Overcooked 2 Preview - E3 2018
We get back to the kitchen for more high pressure cooking
Who would have thought cooking could be so fun? I certainly didn’t, nor did I think it could be so intense. Yet, Ghost Town Games and Team17 had previously set out to prove me wrong with their surprise hit Overcooked, and its upcoming sequel looks to reaffirm that notion, with what could be a standout co-op multiplayer game for 2018.
Overcooked 2 builds upon the charming formula of cooperative multiplayer cooking madness by throwing a plethora of ingredients at you, and tasks you with putting them together to make finished meals using knives, appliances, and your own wit. Much like the first entry, you must work as a cohesive cooking assembly line of sorts to crank out as many orders as possible in the allotted time. While doing so, you’ll have to chop, cook, and even toss ingredients at each other to do so.
While the game holds more of a wacky fast-paced mini game vibe as opposed to a “cooking simulation,” as its dubbed, that doesn’t mean it’s a cakewalk. I definitely felt like I was under the knife and in the pressure cooker as I was scrambling to complete the ever-increasing list of orders and net high cash tips. But enough with the food puns - let’s get to the meat of my demo.
Based off of our roughly 20 minute playthrough, the sequel seems to demand a high level of swiftness and attentiveness of what’s occurring around you, along with the ability to shift your brain quickly from one task to the next. Orders continue to pile up on the top left of the screen, often varying in their ingredients, and there are usually a number of things happening around you at once.
The experience truly felt like being in a busy kitchen; just one that happened to feature Pixar-esque animal chefs and housed obstacles like conveyor belts, swinging platforms, and even an occasional teleporter. Gordon Ramsay certainly wouldn’t have been happy with my performance as an apprentice cook. I spent much of my time dropping food items off cliffs, getting in people’s way within the cramped spaces, and generally making a mess of things more often than I helped. This chaos escalated quickly as I drove our food truck across the cute toybox-looking minimap from one stage to the next.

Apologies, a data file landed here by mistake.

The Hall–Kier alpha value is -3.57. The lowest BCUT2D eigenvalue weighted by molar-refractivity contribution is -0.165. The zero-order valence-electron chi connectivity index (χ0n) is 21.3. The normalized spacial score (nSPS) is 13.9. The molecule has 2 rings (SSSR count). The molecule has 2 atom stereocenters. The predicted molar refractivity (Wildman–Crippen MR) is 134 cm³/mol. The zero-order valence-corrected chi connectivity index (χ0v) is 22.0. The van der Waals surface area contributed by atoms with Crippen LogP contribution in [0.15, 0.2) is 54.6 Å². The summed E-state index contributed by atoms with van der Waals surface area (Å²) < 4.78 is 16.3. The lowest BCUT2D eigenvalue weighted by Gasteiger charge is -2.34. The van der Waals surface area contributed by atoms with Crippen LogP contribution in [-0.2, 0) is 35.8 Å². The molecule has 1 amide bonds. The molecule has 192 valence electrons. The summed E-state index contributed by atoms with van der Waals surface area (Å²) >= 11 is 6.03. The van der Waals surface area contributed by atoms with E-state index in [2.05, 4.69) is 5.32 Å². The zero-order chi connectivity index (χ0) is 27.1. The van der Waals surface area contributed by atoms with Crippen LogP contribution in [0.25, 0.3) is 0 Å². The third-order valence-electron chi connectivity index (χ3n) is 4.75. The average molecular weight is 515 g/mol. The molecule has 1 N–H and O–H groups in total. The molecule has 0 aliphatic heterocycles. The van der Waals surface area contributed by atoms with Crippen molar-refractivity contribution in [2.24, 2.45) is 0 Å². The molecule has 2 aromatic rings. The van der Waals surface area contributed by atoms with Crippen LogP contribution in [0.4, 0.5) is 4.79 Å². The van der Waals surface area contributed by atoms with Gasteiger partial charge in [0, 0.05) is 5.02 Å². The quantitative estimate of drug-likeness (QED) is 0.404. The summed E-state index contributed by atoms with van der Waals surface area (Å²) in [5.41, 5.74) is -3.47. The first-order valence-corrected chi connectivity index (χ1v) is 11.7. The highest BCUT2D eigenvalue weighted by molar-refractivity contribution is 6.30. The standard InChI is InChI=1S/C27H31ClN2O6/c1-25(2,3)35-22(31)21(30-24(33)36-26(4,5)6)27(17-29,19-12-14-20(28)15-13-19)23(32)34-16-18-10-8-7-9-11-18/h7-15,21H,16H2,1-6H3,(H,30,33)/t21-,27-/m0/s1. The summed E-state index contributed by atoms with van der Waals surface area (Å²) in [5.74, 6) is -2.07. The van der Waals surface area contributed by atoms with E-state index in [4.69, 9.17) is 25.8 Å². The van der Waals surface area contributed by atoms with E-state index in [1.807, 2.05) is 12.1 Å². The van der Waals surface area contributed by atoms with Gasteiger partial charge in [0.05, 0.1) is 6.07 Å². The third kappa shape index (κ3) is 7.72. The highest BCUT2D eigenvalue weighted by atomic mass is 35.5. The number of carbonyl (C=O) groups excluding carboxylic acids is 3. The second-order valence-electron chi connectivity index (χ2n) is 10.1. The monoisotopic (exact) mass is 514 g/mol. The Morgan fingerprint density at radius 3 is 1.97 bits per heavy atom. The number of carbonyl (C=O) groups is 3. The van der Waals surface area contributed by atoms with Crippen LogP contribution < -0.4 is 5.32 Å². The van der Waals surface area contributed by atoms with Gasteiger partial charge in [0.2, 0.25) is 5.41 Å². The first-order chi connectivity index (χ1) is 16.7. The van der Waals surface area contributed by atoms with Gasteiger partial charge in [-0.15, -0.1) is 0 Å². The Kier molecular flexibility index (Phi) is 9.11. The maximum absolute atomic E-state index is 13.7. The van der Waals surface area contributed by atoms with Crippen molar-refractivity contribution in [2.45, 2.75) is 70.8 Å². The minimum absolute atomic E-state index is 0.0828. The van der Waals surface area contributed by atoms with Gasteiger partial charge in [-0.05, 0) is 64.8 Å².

We were soon met with new food items and more unique settings, including an airship with shifting blocks and a dungeon-like area complete with collapsing bridges and pits. Having only played the original entry minimally, I certainly had to stumble through a bit of a learning curve, especially with the crazy dynamics within the demo. It proved a bit tricky to even locate my player on occasion, let alone make sense of what to do and when, amidst the chaos of three others scrambling about. Though I still had a damn good time working my way through it. I give much of the credit to our booth rep turned head chef, who called the shots and guided us to a number of 3-star performances with military-like precision.
In time, the chaos settled to a more cohesive and streamlined machine as we prepared dishes like salads, burgers, and sushi. We began to settle into specialized tasks; one person calling out the orders and overseeing operations, two people chopping, cooking, and assembling foods, and another manning the dish washing.
After my play session, I could see how Overcooked 2 could easily be a sleeper hit when it arrives later this year, with its unique charm and chuckle worthy entertainment. This sequel is set to build on the exciting and unique recipe that comprised the tasty concoction of the first entry, while further fleshing out the gameplay. The developers promise new and more elaborate kitchens, greater obstacles, additional recipes, and an expanding roster of chefs. More notably, though, this game will sport an online co-op mode for the first time; a feature that’s almost sure to inject an additional dimension of fun and replay value.
Though, considering how much the game encourages, if not downright revolves around communication, usage of a mic will likely be vital. This is a factor that might make some potential Switch owners a bit wary, what with its notoriously cumbersome and inconvenient means of online communication. Still, we should be in for another entertaining romp in the kitchen with this under-the-radar sequel, no matter the platform. Look to get cooking on Switch, PS4, Xbox One, and PC on August 7th.